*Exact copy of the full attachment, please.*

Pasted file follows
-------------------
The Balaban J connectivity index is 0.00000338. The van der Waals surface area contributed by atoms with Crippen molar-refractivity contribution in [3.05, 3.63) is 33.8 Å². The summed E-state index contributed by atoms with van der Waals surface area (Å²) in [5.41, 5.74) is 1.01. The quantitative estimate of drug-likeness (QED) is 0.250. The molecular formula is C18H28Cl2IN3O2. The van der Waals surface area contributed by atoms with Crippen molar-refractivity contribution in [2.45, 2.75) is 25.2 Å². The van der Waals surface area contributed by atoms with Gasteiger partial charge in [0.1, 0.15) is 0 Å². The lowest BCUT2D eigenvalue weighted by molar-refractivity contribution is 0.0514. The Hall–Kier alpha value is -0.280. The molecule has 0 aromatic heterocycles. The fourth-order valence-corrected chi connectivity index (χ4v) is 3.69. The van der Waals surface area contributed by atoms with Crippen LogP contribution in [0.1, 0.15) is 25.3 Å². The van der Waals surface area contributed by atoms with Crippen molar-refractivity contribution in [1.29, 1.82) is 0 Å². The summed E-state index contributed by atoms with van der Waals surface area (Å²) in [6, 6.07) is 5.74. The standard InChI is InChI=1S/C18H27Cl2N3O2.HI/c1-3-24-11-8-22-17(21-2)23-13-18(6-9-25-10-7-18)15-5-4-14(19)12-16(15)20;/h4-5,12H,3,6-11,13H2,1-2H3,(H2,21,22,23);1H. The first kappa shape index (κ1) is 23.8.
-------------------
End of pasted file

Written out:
The Balaban J connectivity index is 0.00000338. The van der Waals surface area contributed by atoms with Crippen molar-refractivity contribution in [3.05, 3.63) is 33.8 Å². The summed E-state index contributed by atoms with van der Waals surface area (Å²) in [5.41, 5.74) is 1.01. The quantitative estimate of drug-likeness (QED) is 0.250. The molecular formula is C18H28Cl2IN3O2. The van der Waals surface area contributed by atoms with Crippen molar-refractivity contribution in [2.45, 2.75) is 25.2 Å². The van der Waals surface area contributed by atoms with Gasteiger partial charge in [0.1, 0.15) is 0 Å². The lowest BCUT2D eigenvalue weighted by molar-refractivity contribution is 0.0514. The Hall–Kier alpha value is -0.280. The molecule has 0 aromatic heterocycles. The fourth-order valence-corrected chi connectivity index (χ4v) is 3.69. The van der Waals surface area contributed by atoms with Crippen LogP contribution in [0.1, 0.15) is 25.3 Å². The van der Waals surface area contributed by atoms with Crippen molar-refractivity contribution in [1.29, 1.82) is 0 Å². The summed E-state index contributed by atoms with van der Waals surface area (Å²) in [6, 6.07) is 5.74. The standard InChI is InChI=1S/C18H27Cl2N3O2.HI/c1-3-24-11-8-22-17(21-2)23-13-18(6-9-25-10-7-18)15-5-4-14(19)12-16(15)20;/h4-5,12H,3,6-11,13H2,1-2H3,(H2,21,22,23);1H. The first kappa shape index (κ1) is 23.8.